Leeno waved away his complaints. “Bah. I brought the boy into this, he deserves to have me walk him out. I’ll be back in a moment.”

A guard held the door open for us as we exited the bridge. We took a few turns in the corridors, until we were in a small alcove with a bench and a data slate. It was a reading nook, one of thousands on the ship.

“I am sorry, Leeno,” I said. “I could not convince them.”

He sighed. “You did your best, Leeno. That was all I could ask for. But unfortunately, now I have to ask you for something else.” He looked up into my eyes. “I need you to take a pod down to the planet. Do your best to negotiate peace.”

“Go behind their backs, you mean.”

He nodded. “The others still think we can win a war, but they are letting greed blind them. If the fight lasts longer than a few months, we will begin to starve. The hive ship was never designed to hold all ten thousand awake for long. Stores and recyclers can stave things off for a time, but eventually the food will run out.”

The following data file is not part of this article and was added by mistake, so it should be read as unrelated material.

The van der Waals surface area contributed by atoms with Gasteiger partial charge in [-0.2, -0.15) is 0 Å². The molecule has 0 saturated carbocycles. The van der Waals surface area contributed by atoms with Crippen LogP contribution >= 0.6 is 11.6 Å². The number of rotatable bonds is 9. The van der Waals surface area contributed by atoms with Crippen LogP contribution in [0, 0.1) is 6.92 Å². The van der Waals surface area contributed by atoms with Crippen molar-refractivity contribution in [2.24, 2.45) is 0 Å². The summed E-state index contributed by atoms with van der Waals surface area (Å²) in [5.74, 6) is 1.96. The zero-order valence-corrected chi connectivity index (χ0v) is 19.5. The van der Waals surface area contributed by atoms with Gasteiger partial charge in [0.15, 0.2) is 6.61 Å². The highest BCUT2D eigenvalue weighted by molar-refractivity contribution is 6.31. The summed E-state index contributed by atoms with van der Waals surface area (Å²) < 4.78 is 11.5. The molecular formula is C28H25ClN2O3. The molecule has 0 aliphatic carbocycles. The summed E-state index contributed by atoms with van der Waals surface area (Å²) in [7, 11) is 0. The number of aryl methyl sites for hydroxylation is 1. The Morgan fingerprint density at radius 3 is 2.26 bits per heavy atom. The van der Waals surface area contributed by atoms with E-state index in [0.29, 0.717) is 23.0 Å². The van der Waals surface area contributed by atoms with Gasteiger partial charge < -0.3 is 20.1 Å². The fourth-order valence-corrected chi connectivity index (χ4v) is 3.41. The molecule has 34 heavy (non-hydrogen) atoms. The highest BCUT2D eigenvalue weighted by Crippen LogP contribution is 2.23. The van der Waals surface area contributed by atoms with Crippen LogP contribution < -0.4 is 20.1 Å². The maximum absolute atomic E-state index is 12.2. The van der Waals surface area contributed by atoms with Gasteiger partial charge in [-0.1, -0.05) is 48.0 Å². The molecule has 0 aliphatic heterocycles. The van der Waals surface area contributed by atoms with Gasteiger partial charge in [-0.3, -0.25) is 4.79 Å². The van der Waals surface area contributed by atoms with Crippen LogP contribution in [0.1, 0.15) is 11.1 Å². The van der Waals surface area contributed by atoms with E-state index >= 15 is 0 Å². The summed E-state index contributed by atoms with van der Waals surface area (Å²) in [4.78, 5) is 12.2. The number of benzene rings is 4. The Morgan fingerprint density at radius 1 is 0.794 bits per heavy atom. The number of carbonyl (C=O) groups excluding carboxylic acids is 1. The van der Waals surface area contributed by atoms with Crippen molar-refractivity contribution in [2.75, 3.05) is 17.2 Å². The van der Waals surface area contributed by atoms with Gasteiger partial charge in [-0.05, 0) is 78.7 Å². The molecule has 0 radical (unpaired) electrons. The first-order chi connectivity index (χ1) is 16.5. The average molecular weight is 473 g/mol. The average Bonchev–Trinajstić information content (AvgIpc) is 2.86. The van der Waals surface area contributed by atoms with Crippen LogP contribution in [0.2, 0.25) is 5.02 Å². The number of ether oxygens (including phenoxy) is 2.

“Then why was everyone awoken?”

Leeno gave a sad smile. “In preparation for the war, of course.”

“So because they prepared for war, they have no choice but to go to war.”

He chuckled. “You’re smarter than they are, that’s for sure.” He sobered quickly. “Circular logic aside, if we begin colonization—even if it has to start with conquest—the food problems will begin to dissipate. Two hives dedicated to food production should be more than enough.”

I looked back the way we came. “I’m surprised they would be willing to make that sacrifice.” There weren’t that many elders on the ship to begin with.

Leeno patted me on the arm. “They are not bad people, Leeno. They simply have difficulty seeing more than one solution. That is why I believe this plan to start the peace talks against their orders will work. Once you have made success, they will accept it.”

I nodded. “Very well. But why me?”